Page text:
Oh, Chi-Ok and Dixon, Anthony and Draper, Jason
Comparison of resident and tourist preferences for public beach access.
In: Shifting Shorelines: Adapting to the Future,The 22nd International Conference of The Coastal Society
, June 13-16, 2010
, Wilmington, North Carolina.
As coastal destinations continue to grow, due to tourism and residential expansion, the demand for public beach access and related amenities will also increase. As a resultagencies that provide beach access and related amenities face challenges when considering both residents and visitors use beaches and likely possess different needs, as well as different preferences for management decisions. Being a resident of a coastal county provides more opportunity to use local beaches, but coastal tourism is an important and growing economic engine in coastal communities (Kriesel, Landry, & Keeler, 2005; Pogue & Lee, 1999). Therefore, providing agencies with a comprehensive assessment of the differences between these two groups will increase the likelihood of effective management programs and policies for the provision of public beach access and related amenities. The purpose of this paper was to use a stated preference choice method (SPCM) to identify the extent of both residents’ and visitors’ preferences for public beach management options. (PDF contains 4 pages)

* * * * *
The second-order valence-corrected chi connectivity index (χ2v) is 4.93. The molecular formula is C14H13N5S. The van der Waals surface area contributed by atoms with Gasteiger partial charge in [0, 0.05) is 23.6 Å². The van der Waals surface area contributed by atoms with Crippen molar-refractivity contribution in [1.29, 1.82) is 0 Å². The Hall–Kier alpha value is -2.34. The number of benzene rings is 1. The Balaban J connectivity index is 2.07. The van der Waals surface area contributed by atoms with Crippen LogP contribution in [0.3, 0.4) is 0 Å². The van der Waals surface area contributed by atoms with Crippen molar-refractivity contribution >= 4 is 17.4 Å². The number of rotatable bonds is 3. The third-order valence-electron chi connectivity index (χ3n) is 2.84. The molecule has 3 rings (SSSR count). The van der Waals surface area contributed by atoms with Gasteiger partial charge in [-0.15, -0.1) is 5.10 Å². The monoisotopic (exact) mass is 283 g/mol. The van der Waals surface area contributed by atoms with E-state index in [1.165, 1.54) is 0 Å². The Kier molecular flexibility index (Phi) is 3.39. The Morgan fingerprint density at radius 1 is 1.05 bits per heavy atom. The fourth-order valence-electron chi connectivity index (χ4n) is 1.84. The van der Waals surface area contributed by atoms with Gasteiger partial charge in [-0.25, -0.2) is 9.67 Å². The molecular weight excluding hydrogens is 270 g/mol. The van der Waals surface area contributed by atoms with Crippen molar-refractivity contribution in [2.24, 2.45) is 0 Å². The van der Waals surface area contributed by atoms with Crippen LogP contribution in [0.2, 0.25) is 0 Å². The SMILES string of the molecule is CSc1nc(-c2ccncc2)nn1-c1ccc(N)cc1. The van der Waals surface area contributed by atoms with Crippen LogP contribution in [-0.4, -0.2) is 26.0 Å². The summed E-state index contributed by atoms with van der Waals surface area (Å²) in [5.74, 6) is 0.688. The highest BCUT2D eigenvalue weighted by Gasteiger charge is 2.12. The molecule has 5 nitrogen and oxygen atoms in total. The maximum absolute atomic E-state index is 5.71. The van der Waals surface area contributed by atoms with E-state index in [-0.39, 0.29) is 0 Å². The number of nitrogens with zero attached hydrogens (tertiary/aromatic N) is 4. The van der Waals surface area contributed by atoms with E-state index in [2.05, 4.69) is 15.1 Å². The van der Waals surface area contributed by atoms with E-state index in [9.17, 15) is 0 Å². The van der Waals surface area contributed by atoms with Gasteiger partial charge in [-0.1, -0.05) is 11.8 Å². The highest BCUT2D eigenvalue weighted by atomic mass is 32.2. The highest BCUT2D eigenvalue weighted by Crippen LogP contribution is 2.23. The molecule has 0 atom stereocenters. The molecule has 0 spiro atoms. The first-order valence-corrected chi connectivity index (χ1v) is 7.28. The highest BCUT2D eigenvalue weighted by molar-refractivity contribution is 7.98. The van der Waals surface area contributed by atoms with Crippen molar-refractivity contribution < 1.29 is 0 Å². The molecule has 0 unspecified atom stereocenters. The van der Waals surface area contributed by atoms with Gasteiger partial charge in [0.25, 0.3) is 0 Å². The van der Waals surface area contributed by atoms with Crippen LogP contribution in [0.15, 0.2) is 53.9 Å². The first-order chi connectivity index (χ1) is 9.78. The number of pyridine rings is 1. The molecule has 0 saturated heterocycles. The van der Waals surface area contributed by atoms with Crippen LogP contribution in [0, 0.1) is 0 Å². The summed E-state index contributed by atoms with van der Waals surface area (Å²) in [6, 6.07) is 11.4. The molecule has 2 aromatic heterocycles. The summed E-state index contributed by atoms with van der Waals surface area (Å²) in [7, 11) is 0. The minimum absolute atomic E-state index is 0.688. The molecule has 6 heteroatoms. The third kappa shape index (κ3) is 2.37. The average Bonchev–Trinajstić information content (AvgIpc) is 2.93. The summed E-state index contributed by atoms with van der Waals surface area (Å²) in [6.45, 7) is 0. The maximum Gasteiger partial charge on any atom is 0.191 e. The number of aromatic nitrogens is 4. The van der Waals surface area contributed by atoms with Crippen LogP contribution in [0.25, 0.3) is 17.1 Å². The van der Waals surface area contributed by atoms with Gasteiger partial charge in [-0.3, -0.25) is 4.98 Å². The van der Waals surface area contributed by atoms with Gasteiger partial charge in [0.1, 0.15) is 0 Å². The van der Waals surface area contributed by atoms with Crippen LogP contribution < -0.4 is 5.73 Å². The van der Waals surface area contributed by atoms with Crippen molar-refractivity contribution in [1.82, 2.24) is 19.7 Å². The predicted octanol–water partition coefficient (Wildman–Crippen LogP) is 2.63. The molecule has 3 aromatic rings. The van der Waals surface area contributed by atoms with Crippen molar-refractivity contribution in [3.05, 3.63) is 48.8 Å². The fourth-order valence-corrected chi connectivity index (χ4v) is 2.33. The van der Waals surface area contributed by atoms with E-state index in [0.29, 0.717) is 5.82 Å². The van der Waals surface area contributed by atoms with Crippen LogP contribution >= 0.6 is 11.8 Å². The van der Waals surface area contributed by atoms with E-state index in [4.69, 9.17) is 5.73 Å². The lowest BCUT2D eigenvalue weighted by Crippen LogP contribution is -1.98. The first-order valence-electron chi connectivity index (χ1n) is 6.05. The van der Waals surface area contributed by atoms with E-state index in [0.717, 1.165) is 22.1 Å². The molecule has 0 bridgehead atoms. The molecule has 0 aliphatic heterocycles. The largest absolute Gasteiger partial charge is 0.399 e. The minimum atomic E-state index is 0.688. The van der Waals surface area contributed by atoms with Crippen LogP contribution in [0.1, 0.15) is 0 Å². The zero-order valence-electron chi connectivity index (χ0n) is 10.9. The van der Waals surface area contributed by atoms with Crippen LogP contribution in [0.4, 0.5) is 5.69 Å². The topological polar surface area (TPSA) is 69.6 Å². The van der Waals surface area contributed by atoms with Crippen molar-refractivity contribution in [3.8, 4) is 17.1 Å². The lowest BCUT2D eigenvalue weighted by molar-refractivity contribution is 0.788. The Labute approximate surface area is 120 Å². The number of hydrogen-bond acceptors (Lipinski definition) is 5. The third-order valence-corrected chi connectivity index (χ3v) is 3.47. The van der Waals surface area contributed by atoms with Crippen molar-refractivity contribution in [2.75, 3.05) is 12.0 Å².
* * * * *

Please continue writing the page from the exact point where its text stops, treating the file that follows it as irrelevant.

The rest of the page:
Conference or Workshop Item
||Comparison of resident and tourist preferences for public beach access
||National Oceanographic and Atmospheric Administration, U.S. EPA Coastal Management Branch, U.S. Geolgocial Survey, NOAA Sea Grant
||Shifting Shorelines: Adapting to the Future,The 22nd International Conference of The Coastal Society
||Wilmington, North Carolina
||June 13-16, 2010
||The Coastal Society
||29 Jul 2010 13:21
||29 Sep 2011 16:42
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